Studies have shown dietary adherence to be a critical component of improving and maintaining health and body composition, more important even than relative amounts of dietary carbohydrate, fat, or protein (1,2,3,4,5).
Yet, we seem to have a harder time keeping up healthier eating habits than we do giving up alcohol, cocaine, heroin, smoking, or gambling (6).
Let’s explore some strategies you might use to more consistently practice your healthier eating habits.
One challenge you might face, particularly if losing weight, is increased appetite (7).
Your thoughts and emotions, such as how you react to food triggers, may also be obstacles you encounter (10).
Consider seeking regular coaching or guidance, learning to identify and address potential challenges, and recruiting social support (20).
Staying flexible and aligning your new eating habits with your preferences may also help you stay consistent (21).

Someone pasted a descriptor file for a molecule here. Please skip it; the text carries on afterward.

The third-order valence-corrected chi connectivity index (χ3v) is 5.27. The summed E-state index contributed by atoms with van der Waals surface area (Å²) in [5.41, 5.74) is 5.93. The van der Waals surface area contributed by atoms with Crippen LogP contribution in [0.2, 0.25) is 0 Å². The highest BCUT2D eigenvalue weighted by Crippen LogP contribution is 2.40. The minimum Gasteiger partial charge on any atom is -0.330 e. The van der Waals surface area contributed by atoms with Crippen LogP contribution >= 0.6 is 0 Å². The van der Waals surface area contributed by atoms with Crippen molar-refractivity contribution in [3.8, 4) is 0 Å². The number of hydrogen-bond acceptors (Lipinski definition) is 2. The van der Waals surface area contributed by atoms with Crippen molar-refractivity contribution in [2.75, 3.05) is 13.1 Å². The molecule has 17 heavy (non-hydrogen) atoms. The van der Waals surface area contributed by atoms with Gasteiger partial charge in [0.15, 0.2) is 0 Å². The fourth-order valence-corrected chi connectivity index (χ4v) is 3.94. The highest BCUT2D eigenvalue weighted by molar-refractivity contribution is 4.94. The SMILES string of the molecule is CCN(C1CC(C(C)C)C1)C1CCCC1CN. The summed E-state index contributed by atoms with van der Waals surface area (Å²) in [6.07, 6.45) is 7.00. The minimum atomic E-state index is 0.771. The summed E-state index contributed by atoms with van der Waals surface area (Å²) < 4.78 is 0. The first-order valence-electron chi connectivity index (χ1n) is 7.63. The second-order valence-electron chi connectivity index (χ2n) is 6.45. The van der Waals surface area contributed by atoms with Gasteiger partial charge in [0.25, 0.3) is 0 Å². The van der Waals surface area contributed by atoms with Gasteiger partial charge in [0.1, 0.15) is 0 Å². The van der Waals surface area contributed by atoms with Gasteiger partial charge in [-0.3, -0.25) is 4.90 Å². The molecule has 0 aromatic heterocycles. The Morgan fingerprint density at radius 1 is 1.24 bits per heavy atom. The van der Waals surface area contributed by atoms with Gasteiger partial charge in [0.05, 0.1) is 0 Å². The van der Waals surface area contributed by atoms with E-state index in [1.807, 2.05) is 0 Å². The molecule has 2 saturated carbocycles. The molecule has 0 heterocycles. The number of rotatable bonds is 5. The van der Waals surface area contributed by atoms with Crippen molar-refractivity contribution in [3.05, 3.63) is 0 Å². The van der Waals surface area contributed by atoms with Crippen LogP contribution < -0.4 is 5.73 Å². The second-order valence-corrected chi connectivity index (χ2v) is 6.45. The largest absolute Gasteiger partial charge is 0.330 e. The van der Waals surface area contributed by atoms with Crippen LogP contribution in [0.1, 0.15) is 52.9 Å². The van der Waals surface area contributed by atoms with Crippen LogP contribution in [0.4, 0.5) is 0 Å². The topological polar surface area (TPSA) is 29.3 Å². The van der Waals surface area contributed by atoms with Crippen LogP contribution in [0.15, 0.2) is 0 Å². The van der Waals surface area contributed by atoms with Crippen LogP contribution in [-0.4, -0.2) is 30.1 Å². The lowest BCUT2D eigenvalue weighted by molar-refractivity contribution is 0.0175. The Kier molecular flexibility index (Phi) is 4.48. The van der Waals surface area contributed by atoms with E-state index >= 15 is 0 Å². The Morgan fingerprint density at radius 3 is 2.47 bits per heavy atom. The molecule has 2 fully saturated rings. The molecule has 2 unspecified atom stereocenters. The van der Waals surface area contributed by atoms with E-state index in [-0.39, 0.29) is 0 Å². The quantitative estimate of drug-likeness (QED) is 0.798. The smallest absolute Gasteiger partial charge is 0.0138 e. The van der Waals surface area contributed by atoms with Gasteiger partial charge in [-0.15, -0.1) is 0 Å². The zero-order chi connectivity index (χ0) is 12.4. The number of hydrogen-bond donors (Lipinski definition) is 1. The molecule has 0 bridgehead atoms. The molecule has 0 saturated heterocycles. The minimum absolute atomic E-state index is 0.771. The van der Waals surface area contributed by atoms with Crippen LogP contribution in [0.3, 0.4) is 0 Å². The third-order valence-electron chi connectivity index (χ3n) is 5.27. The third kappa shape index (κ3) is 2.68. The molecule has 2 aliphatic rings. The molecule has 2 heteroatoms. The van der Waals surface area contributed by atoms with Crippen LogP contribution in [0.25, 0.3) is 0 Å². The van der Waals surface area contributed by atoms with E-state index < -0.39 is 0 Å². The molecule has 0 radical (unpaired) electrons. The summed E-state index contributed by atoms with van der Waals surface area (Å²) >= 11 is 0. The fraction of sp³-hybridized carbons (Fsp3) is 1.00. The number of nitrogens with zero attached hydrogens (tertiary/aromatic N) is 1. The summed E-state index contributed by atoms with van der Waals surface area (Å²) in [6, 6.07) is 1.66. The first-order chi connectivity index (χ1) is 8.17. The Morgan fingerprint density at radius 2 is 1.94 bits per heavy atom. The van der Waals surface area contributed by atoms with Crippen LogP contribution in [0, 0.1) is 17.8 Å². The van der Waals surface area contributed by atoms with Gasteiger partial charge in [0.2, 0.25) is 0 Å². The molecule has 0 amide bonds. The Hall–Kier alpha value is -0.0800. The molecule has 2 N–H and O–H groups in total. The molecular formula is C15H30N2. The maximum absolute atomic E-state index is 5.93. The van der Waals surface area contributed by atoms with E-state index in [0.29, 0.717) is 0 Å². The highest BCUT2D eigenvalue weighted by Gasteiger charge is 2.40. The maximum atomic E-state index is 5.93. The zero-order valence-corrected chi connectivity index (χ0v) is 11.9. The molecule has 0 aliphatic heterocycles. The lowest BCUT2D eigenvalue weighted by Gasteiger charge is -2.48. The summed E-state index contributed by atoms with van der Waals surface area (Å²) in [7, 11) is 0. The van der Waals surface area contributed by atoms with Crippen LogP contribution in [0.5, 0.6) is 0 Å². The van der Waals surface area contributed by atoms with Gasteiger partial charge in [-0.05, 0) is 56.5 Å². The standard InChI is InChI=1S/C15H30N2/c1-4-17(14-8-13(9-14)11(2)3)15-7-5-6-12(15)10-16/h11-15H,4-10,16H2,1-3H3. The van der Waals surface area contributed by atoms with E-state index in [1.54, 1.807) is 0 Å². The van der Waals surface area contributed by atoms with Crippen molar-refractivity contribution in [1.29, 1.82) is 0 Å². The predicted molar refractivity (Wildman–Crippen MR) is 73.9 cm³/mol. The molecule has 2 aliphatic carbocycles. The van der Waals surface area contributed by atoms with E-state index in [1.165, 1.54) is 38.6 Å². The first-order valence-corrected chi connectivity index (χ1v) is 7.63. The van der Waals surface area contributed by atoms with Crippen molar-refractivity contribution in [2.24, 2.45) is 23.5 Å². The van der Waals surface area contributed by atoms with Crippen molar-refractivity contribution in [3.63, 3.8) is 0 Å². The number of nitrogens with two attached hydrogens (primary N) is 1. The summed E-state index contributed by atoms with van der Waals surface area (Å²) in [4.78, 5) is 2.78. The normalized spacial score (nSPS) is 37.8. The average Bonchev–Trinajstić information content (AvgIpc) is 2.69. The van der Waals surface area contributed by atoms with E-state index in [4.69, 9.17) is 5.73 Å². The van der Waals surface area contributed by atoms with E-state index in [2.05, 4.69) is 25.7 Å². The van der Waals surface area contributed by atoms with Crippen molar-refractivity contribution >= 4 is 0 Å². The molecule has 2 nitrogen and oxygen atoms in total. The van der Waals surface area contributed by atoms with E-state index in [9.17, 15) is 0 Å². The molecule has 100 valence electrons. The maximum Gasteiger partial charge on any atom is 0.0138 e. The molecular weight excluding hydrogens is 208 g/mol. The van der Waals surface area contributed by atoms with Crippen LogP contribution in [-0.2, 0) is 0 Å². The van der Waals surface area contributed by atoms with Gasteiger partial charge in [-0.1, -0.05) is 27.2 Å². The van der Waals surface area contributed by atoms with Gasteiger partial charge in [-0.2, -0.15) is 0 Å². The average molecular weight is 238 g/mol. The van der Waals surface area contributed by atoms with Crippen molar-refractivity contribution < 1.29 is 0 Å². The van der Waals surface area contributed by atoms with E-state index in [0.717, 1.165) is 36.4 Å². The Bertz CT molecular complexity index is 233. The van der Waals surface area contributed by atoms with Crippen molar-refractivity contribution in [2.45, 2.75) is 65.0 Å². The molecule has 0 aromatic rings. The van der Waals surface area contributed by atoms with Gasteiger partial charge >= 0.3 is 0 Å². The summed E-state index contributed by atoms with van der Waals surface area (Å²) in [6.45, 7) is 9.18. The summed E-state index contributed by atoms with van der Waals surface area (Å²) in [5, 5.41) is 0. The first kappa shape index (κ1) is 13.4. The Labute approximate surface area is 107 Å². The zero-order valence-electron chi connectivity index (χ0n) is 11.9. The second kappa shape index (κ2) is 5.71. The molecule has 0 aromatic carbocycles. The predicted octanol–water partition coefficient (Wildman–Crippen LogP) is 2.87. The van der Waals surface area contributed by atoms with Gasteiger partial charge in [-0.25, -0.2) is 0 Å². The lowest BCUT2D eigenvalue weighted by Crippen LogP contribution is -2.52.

Finally, rather than “going on a diet” – a short-term mindset that relies on willpower and often fails in the long-term – aim for building habits you can make part of your lifestyle with less conscious effort (24).
Don’t do this thinking you’ll love yourself once you reach some shape or size.
Do this because you are already worthy of that love.
Worthy of feeling awesome every single day.
Worthy of being as healthy as possible.
Right now, as you are, you are worthy.
This will take time, effort, and patience.
You’ll take steps forward.
You’ll take steps backward.
Keep taking steps.
You’ve got this.